The main distinguishing feature between Sanganer and Bagru printing is that Sanganer print is usually done on a white ground, whereas Bagru prints are printed on an Indigo or a dyed background. Local water also has its effects on the results of block printing  – one will find rich, dark shades of colour in Sanganer, while at Bagru one finds a reddish tinge in the block printed textiles. Traditionally, motifs printed at Bagru are large with bold lines, as compared to Sanganer, where sombre colours and fine lines, intricate detailing are practiced. The textile experts will be able to tell many more differences, but to the untrained eye, these are the most distinguishing features.

Sanganer printing

Sanganeri printing: Spreading the colour evenly with a metal plate via

Sanganeri printing process

 Different blocks used for borders and patterns via

Block printing Bagru

Bagru Printing block via

Natural flowers, spices used for the Bagru colouring process via : http://thehouseofsusanna.blogspot.co.uk/2014/12/mud-printing-in-bagru-rajasthan.html

Natural flowers, spices used for the Bagru colouring process via

In spite of a flourishing trade and surge in demand from India and overseas, the socio-economic condition of the artisans is something to worry about, coupled with occupational health and safety hazards faced by them. Many artisans do not wish to pass on the knowledge to their children, as they do not see any future in this craft. Something we all need to worry about…imagine a world without the beautiful hand block prints from Sanganer and Bagru!

If you are planning a holiday in beautiful Rajasthan, do consider staying at a place which offers workshops/day tours to get a first hand experience (and of course, learn something you would always treasure). Here are two we found very interesting – 1) Block printing lessons at Savista and 2) Bagru printing workshop by Jai Texart. Here’s an experience you can read about this workshop.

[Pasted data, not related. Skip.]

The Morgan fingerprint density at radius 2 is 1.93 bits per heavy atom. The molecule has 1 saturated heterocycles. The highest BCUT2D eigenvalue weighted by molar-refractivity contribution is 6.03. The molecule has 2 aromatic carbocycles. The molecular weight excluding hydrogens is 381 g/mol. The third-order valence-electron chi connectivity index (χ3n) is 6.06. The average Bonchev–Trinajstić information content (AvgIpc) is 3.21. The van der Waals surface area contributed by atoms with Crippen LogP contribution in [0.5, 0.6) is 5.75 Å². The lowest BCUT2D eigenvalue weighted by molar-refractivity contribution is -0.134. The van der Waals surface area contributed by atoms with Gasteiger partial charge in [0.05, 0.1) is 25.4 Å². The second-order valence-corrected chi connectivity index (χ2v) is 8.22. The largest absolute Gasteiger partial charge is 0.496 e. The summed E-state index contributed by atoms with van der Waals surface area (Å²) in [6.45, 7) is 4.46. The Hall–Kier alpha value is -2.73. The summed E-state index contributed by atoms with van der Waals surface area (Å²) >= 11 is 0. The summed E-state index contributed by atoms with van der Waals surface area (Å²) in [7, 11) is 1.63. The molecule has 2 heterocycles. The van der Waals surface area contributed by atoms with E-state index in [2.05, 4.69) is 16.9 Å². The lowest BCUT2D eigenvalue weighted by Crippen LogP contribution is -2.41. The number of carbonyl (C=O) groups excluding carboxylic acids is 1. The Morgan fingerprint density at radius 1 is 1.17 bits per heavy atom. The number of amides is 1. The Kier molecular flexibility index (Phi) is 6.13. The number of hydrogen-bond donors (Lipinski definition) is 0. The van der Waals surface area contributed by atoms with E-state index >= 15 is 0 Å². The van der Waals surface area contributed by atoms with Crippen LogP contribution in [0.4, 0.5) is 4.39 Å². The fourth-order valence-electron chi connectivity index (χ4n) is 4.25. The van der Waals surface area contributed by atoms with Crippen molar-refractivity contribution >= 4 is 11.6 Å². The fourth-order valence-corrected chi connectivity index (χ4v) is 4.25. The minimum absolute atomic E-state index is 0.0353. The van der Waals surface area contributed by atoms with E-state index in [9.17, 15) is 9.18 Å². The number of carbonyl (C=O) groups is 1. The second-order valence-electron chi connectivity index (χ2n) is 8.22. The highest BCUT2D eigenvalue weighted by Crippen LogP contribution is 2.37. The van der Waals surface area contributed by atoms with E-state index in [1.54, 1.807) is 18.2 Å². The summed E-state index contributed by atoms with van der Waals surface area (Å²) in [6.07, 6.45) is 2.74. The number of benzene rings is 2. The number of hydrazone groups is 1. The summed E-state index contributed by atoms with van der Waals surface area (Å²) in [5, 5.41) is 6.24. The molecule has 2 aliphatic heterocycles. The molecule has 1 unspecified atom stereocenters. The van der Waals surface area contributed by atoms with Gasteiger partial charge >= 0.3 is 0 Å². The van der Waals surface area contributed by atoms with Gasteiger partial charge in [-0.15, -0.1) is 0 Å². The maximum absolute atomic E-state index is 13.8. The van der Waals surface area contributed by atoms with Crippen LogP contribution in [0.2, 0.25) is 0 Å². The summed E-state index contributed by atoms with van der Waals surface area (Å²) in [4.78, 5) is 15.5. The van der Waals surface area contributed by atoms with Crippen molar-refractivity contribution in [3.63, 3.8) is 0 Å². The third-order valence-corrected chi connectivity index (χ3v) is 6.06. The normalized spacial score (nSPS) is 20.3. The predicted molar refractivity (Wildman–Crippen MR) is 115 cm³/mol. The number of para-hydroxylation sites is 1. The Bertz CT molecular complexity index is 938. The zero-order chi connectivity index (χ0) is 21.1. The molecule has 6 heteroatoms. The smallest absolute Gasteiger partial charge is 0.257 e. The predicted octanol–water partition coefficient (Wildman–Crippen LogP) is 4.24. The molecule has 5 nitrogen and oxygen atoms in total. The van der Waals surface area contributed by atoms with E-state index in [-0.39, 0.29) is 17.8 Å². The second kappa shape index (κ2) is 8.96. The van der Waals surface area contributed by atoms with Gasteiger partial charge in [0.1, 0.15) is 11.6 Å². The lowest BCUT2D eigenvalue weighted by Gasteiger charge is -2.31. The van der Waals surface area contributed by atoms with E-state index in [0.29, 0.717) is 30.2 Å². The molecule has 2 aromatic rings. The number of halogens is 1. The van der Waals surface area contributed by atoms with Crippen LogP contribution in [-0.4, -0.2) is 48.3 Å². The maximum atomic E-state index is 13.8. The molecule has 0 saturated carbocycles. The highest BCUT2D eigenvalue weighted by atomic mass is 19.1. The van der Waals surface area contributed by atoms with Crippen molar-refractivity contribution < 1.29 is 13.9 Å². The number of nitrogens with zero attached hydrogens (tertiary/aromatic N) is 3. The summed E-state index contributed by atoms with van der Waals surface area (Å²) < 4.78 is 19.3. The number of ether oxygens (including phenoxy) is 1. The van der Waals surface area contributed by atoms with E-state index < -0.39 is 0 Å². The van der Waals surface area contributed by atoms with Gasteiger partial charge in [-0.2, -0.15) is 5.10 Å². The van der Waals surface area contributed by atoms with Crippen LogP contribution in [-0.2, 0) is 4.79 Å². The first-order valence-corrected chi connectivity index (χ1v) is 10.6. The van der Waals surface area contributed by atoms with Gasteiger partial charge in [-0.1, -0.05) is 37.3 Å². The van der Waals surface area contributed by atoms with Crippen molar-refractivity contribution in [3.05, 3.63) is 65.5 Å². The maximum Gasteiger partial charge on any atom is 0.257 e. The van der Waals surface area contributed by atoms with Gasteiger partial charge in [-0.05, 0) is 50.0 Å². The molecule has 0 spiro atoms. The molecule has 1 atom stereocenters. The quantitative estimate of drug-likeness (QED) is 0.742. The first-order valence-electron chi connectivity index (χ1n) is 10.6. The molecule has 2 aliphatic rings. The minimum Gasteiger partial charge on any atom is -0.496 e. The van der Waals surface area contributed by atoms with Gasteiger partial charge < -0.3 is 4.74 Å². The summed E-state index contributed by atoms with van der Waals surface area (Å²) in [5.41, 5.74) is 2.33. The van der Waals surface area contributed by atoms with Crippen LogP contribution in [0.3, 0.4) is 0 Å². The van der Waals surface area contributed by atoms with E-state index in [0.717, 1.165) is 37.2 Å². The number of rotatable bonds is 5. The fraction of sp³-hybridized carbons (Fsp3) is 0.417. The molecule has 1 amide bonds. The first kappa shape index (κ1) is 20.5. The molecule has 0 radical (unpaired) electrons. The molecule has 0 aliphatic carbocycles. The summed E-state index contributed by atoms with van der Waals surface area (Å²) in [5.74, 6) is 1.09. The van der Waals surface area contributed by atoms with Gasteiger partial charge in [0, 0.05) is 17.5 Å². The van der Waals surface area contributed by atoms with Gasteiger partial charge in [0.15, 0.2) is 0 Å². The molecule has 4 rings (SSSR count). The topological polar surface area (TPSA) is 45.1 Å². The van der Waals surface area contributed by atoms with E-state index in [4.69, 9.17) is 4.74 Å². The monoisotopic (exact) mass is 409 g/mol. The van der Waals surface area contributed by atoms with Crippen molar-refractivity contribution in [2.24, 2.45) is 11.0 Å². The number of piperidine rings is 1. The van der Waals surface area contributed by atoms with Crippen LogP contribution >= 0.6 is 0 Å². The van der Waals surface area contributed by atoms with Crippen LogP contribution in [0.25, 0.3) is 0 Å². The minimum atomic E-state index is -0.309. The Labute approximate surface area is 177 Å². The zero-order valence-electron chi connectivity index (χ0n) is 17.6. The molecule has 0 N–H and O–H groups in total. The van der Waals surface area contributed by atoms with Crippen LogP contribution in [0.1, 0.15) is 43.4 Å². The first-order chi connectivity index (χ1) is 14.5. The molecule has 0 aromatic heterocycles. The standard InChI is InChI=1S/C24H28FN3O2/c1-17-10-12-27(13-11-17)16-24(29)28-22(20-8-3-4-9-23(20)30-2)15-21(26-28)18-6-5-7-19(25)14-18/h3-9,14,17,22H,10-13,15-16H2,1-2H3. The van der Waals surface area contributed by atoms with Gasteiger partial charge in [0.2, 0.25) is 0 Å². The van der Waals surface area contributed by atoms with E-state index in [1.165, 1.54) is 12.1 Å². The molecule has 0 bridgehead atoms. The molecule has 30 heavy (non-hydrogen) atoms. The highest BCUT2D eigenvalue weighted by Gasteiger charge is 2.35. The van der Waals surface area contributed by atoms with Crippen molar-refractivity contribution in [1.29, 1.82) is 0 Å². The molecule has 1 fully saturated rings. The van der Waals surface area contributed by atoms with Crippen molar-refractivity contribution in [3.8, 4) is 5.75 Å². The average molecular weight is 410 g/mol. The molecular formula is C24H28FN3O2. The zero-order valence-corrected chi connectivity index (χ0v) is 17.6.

bagru-printing-natural-dyes

Natural colours used for Bagru printing via

via http://www.nomadic-habit.com/blog/2013/11/03/block-printing-bagru

A Bagru printing workshop via 

I cannot imagine my wardrobe without these gorgeous hand printed textiles – kurtas, tunics, sarees…You will find their imprint even in your home. Here are some beautiful pieces to entice you to go shopping:

sanganeri-cotton-saree

Sanganeri saree via

Bagru Kurta via: http://thehouseofsusanna.blogspot.co.uk/2014/12/mud-printing-in-bagru-rajasthan.html

Bagru print on a Kurta via

via

Indigo tunic with Angrakha jacket by Krishna Mehta via

via

Sanganer print long tunic via

Bagru jacket

Bagru printed Indigo kalidar jacket via

via

Beautiful indigo jacket via

Love for Bagru across the world via

Love for Bagru across the world via

The handblock printing process and the final work is awe-inspiring. The magical fingers of artisans work relentlessly to keep the craft alive and bring such gorgeousness to us. If you are planning a trip to Jaipur anytime (other than the scorching months of April, May and June), do visit the Anokhi Museum of Hand Printing, located in a restored haveli. A walk through the galleries will give an in-depth view of the beautiful hand block printing tradition and just when you are ready to take a break , do stop and shop at the museum shop. After all, you love shopping but you are notjustashopper…

XO, Nupur

 

Cover image: via 1, 2, 3